AB 160 Expands Eligibility Criteria and Eases Financial Burden Faced by Victims in Aftermath of Harm
SACRAMENTO, Calif. – Gov. Gavin Newsom on Thursday signed into law AB 160, a budget trailer bill containing sweeping investments in ensuring all survivors of crime have access to the resources they need to heal.
The bill, which incorporates many of the components of SB 993, introduced earlier this year by Sen. Nancy Skinner (D-Berkeley), does several key things to expand the number of survivors eligible to access the state’s victim compensation program and ease the financial burden faced by survivors in the aftermath of harm having occurred, including increasing caps on reimbursable expenses and expanding eligibility for loss of income reimbursement.
Under the bill, the overall cap for reimbursement would increase to $100,000, with caps on funeral and burial expenses increasing to $20,000, the cap on relocation expenses increasing to $7,500 and the cap on counseling costs being eliminated entirely.
The bill also makes major changes to loss of income and support coverage, including allowing for reimbursement for loss of income and support even if the victim was unemployed at the time, making all secondary victims eligible for bereavement loss of income and allowing more types of documentation to verify income loss.
The bill also makes all survivors of crime eligible for victim compensation regardless of whether a person is on probation or parole.
The signing of AB 160 into law by Gov. Newsom comes just several months after the governor signed AB 200, another budget trailer bill that contains $50 million to fund a first-of-its-kind-in-the-nation program providing direct cash assistance to survivors of crime through grants from the California Office of Emergency Services to local, community-based organizations that work to meet the needs of victims of crime.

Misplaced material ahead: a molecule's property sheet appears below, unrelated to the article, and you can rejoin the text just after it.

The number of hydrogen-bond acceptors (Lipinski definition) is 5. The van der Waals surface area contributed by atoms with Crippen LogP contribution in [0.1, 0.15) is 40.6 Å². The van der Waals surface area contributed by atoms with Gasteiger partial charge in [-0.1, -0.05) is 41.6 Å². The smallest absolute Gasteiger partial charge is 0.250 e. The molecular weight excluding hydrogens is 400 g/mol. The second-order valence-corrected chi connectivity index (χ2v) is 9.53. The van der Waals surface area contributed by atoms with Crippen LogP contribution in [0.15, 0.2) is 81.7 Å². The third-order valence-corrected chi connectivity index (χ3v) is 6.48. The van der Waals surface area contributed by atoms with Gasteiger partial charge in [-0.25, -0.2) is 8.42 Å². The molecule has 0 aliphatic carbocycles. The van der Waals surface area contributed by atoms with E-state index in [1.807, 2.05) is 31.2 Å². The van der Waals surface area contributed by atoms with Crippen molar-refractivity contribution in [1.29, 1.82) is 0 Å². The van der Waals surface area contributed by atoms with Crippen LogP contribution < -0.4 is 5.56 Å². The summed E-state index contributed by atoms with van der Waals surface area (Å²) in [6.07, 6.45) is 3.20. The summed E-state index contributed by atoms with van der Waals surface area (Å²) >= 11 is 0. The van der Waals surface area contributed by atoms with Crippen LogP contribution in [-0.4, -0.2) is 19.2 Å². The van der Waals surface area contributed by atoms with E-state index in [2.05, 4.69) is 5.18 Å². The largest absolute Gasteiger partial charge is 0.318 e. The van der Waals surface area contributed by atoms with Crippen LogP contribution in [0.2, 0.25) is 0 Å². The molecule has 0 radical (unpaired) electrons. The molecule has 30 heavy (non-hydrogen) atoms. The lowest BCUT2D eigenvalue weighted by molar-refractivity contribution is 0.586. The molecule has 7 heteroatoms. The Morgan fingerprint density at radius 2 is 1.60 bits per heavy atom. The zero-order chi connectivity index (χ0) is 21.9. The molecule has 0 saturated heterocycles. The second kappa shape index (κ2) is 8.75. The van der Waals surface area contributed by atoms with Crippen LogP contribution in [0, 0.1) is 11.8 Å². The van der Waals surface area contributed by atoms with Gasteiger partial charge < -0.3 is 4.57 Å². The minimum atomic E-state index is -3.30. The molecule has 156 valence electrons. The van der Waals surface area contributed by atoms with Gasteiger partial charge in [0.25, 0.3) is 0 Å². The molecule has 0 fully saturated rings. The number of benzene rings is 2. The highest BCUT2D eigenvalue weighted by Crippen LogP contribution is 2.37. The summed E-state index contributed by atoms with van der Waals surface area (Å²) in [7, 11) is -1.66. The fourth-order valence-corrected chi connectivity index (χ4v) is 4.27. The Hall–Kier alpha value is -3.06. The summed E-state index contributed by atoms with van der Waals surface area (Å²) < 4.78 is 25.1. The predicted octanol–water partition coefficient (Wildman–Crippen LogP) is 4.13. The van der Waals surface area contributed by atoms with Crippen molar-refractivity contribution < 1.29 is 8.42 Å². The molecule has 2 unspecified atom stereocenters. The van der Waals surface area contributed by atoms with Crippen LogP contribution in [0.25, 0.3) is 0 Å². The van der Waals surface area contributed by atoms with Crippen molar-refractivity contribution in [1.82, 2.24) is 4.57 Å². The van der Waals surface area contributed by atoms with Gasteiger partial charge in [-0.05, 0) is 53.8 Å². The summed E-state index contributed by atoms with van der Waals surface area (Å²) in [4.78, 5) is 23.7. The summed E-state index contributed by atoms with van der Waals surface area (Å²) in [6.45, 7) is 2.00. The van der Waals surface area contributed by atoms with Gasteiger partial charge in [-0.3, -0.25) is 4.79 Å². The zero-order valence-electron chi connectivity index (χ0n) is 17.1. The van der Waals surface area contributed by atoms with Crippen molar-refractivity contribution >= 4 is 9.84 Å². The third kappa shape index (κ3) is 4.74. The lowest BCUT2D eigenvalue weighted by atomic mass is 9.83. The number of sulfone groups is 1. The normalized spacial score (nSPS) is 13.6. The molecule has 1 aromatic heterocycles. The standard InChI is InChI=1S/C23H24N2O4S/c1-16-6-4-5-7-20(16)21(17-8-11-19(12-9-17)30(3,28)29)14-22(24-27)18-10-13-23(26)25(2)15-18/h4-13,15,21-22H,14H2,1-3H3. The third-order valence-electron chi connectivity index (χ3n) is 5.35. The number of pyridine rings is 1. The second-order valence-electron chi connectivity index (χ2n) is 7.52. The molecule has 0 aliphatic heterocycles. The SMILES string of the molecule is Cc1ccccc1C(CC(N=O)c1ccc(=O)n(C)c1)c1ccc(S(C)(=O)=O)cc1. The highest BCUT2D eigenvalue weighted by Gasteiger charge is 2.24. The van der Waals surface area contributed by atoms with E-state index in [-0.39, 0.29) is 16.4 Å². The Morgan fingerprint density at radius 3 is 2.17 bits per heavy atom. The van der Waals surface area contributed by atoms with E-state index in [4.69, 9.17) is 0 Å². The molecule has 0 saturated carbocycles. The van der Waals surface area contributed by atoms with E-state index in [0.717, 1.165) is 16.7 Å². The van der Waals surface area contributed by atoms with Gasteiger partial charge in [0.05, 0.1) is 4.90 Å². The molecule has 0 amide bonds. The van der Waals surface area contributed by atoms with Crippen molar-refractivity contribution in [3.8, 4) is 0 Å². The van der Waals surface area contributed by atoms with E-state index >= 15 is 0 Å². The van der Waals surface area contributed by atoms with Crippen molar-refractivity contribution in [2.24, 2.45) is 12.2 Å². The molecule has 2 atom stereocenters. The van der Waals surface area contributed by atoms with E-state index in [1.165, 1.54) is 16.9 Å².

The following can be attributed to Tinisch Hollins, executive director of Californians for Safety and Justice: “Fewer than one in five victims of crime report receiving the financial help, medical assistance and other healing services afforded to them under the state’s victim compensation program, and this critical new law will remove barriers to compensation, eliminate unjust eligibility restrictions and reduce red tape so survivors can get the help they need. Gov. Newsom is to be commended for recognizing that closing the gaps that have allowed too many victims to slip through the cracks without support, and ensuring all survivors get the services they need to heal will have a direct and profound impact on the safety and well being of our communities, particularly those most impacted by crime and violence.”